Yet Laurie Green is not alone in playing his cards close to his chest. The Chelmsford diocesan website now contains a statement by the incoming diocesan, John Gladwin, taken from the Guildford website. He also acknowledges the differences that exist between Christians over homosexuality. Regarding the appointment of Gene Robinson, however, he concludes thus:
‘The ultimate Christian test about the rightness or wrongness of something is whether or not it bears fruit … The American Church has come to this after years of prayer and reflection. We have more work to do in England and many other places have more thinking and praying and debating to do.’
Gladwin’s ‘suck it and see’ approach was also evident in an interview he gave on Channel 4 news on the eve of Gene Robinson’s election:
Interviewer: Either a practising homosexual is to be appointed as a bishop or he is not. Which way should it go?
Gladwin: Well, that’s just exactly the sort of way not to approach this problem and this issue. If this move is something which is good to the Holy Spirit and to the people of God, it will flourish. If it isn’t then time will wither it upon the vine. So I think we need to exercise a little bit of patience and to allow some space to see whether a development like this is going to be wholesome to the Church or otherwise.
Clearly the reply is meant to be diplomatic, but its implications are astonishing. On the face of it, Gladwin believes that the consecration as bishop of someone who has divorced and left his wife and children and who now lives with a male lover could conceivably be ‘good to the Holy Spirit’ and ‘wholesome to the Church’.
Aware, nevertheless, that I may have misunderstood him, I thus wrote to bishop Gladwin. This, however, was no mere request for clarification. On the contrary, I pointed out the very serious consequences for me should I have understood him correctly:
‘If this truly represents your point of view, you would, of course, be entitled to it, but it would place us on opposite, and to my mind opposing, sides of a spiritual fence.’
Readers may guess that I opened the bishop’s reply with considerable trepidation. But of course I need not have worried – at least, not on that score! After reminding me that Christian moral judgement is open to development, the bishop assured me that there are ‘no proposals, at present, to change the teaching of the church on marriage and sexuality’ but rather an ongoing debate which should involve us all in patient listening. And that was pretty much it!
Yet it would again be a mistake to conclude we know nothing of John Gladwin’s personal views. He did, after all, preach at the 20th Anniversary Service of the Lesbian and Gay Christian Movement in Southwark Cathedral (as their website still reminds us) and is a member of the consultative group for the LGCM ‘Halfway to Lambeth’ conference in October this year. He also spoke at the Integrity UK Spring Conference in 2000. (Integrity describe themselves on their website as representing ‘an Evangelical-friendly safe space for lesbian, gay and bisexual Christians’.)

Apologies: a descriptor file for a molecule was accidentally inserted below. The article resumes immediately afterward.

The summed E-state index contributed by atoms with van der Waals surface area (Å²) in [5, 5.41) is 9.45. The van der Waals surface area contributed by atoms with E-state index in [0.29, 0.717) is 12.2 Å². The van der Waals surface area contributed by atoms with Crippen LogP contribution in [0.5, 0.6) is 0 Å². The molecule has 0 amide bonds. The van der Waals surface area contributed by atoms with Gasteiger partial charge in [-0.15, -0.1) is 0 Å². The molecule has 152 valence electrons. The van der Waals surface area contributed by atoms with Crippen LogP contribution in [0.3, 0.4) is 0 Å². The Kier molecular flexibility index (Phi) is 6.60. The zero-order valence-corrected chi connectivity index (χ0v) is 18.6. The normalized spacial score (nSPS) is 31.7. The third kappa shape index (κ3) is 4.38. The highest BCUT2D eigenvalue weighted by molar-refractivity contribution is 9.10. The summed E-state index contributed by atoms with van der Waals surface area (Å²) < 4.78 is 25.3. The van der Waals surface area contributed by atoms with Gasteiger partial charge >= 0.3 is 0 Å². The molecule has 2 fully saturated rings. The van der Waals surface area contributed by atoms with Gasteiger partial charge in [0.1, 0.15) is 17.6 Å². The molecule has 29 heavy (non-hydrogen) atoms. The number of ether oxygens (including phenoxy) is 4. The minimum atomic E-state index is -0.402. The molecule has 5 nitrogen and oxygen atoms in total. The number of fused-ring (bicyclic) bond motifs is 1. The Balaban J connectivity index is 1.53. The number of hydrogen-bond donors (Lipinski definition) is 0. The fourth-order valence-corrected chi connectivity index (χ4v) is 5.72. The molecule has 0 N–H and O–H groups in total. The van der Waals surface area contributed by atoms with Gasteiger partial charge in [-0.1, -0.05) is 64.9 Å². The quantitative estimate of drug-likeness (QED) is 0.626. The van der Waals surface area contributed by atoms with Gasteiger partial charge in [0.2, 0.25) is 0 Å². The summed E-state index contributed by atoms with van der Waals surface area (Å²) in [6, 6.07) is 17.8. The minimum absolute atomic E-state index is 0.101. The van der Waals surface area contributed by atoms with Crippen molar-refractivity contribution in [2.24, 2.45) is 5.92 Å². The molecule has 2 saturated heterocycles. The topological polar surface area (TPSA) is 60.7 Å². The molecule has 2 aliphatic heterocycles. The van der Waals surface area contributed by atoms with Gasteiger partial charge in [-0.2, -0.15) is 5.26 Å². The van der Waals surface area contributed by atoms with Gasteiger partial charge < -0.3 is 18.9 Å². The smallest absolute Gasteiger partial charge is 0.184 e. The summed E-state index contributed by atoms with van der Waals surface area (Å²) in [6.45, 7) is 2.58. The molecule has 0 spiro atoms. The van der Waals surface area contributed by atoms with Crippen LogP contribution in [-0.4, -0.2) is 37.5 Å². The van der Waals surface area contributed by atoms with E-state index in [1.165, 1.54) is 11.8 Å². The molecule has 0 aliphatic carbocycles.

All this, of course, need mean no more than that Gladwin is keen to engage with gay, lesbian and bisexual Christians in the spirit of Lambeth Resolution 1.10. Yet alongside his attitude to Gene Robinson’s appointment, the examples he quotes of comparable past areas of disagreement amongst Christians give cause for anxiety. In his press statement he referred to disputes over divorce, birth control and the ordination of women, and in his letter to me he added usury as another area where ‘a gap opens up between what we have inherited in the tradition thus far and the apparent needs of Christian life today.’ Given his next comment that ‘neither the taking of interest nor the use of contraception causes concern to Anglicanism today’, one could easily conclude that the bishop would be quite happy to see changes.
But of course Gladwin has not actually advocated change! On the contrary, like the majority of English bishops, he has been careful not to declare his own views publicly on the most divisive issue confronting the Anglican Communion.
Naturally I would prefer that all our bishops declared themselves bold traditionalists, but that is not the point. The real issue, as Jeffrey John observed, is that they occupy the positions of leadership but do not lead. Yet one day – perhaps one day soon – they will have to declare their hand. And unless they hide behind the ghastly screen of collegiality (I have seen nothing to match the spectacle of them all rising together in General Synod, having ‘cooked’ their vote beforehand) they will have to own up to their personal convictions.
Just as urgently, Christians are likely to face official sanctions sooner rather than later over the issue of homosexuality. Already, the Lesbian and Gay Christian Movement has sought to have Archbishop Peter Akinola banned from entering the country. How long before they seek to silence resident traditionalists? Yet without episcopal back-up individual Anglicans will be easy prey for persecutors who, in the past, have recognized the significance of episcopal leadership perhaps more readily than have bishops themselves.
Of course, it may be the case – in fact I believe it is true – that, as Jeffrey John suggests, the majority of our bishops support the homosexual revisionists to a greater or lesser degree. But if that is so, then compassion, as well as honesty, should compel them to declare it, so that the rest of us can prepare our defences against any coming storms. Otherwise the bishops may find that the prisoners Christ one day accuses them of failing to visit are the very sheep and shepherds whose pastoral care they claim to supervise.
John P Richardson is not currently not a guest of Her Majesty